Mr. Dodson has risen in th?
sheer pluck. He is one of those me'i

1 to prosper, for though he 'n ;




Um^m^a




/



BIOGRAPHICAL



345



share of reverses he has the facuhy of "keep-
ing at it" which leads to success. He has
gone into many a \'entin'e with nothing more
suljstantial in the way of capital than his cred-
it, which valuable asset, however, he has been
careful never to impair by unfair or injudi-
cious transactions. As this fact is as much for
the benefit of his business associates as for him-
self it betokens the highest order of integrity,
and Mr. Dodson has never failed to justify
the confidence reposed in him. He \yas a res-
ident of Johnstown at the time of the great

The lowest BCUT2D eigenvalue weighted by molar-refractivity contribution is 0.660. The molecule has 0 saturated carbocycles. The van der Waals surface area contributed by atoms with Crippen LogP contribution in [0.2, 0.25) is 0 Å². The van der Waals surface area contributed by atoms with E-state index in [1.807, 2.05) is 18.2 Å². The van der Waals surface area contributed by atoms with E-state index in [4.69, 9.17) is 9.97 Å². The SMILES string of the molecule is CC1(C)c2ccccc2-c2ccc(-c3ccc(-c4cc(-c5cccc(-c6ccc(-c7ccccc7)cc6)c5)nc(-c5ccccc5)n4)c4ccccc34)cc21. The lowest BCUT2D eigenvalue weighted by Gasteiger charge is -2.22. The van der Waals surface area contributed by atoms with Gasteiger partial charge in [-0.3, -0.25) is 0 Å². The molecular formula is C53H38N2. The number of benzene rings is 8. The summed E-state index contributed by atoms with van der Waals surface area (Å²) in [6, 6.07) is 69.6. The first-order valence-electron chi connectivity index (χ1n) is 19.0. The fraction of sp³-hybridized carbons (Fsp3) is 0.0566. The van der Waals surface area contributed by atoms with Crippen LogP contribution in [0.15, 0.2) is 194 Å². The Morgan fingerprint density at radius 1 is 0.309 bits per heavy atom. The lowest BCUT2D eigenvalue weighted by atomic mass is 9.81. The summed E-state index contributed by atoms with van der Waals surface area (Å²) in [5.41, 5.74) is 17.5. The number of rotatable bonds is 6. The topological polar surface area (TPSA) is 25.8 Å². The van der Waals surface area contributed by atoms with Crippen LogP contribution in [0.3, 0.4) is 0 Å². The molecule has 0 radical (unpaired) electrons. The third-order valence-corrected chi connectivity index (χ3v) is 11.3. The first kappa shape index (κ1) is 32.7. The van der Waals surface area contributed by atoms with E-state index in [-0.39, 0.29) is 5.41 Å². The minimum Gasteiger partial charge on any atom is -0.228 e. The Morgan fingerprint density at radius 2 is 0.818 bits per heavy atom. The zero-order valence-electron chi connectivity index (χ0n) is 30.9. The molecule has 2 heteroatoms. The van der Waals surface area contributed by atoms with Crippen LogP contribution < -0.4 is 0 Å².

flood and suffered serious financial loss.

Socially he holds membership in the order
of Elks, I. O. O. F. and Royal Arcanum. He
is a Republican, and so popular in his party
that he was nominated in the convention of
1894 for county treasurer ; at the election which
followed he polled the largest vote ever given
a Republican candidate for that office.

Mr. Dodson married Miss Sarah C. Gore,
daughter of Henry and Nancy (Pedan) Gore.
the former an old and substantial citizen of
Johnstown, Pa. Nine" children were born to
this union, all of whom survive but John
Henry, who died in early childhood. Louis M.
married ^Martha Kiner. ]\Iary Edith is the
wife of Joseph H. Wallazz. a graduate of
Girard College, now a resident of York, where
he is the efficient representative of R. G. Dun
& Co. [Margaret is the wife of A. F. Rowe,
previously mentioned as the proprietor of the
"National Hotel." of York. Sarah Jane, as-
sistant to her father, is the wife of Carl Witt-
mer, receiving and paying teller for the York
Trust Company. William 'SI.. Jr., married
Florence Stair. Henry Ralston, Georg'e Willis
and Emma Isabel are at home.

JOHN F. CHRONISTER has been a resi-
dent of the city of York, Pa., since March,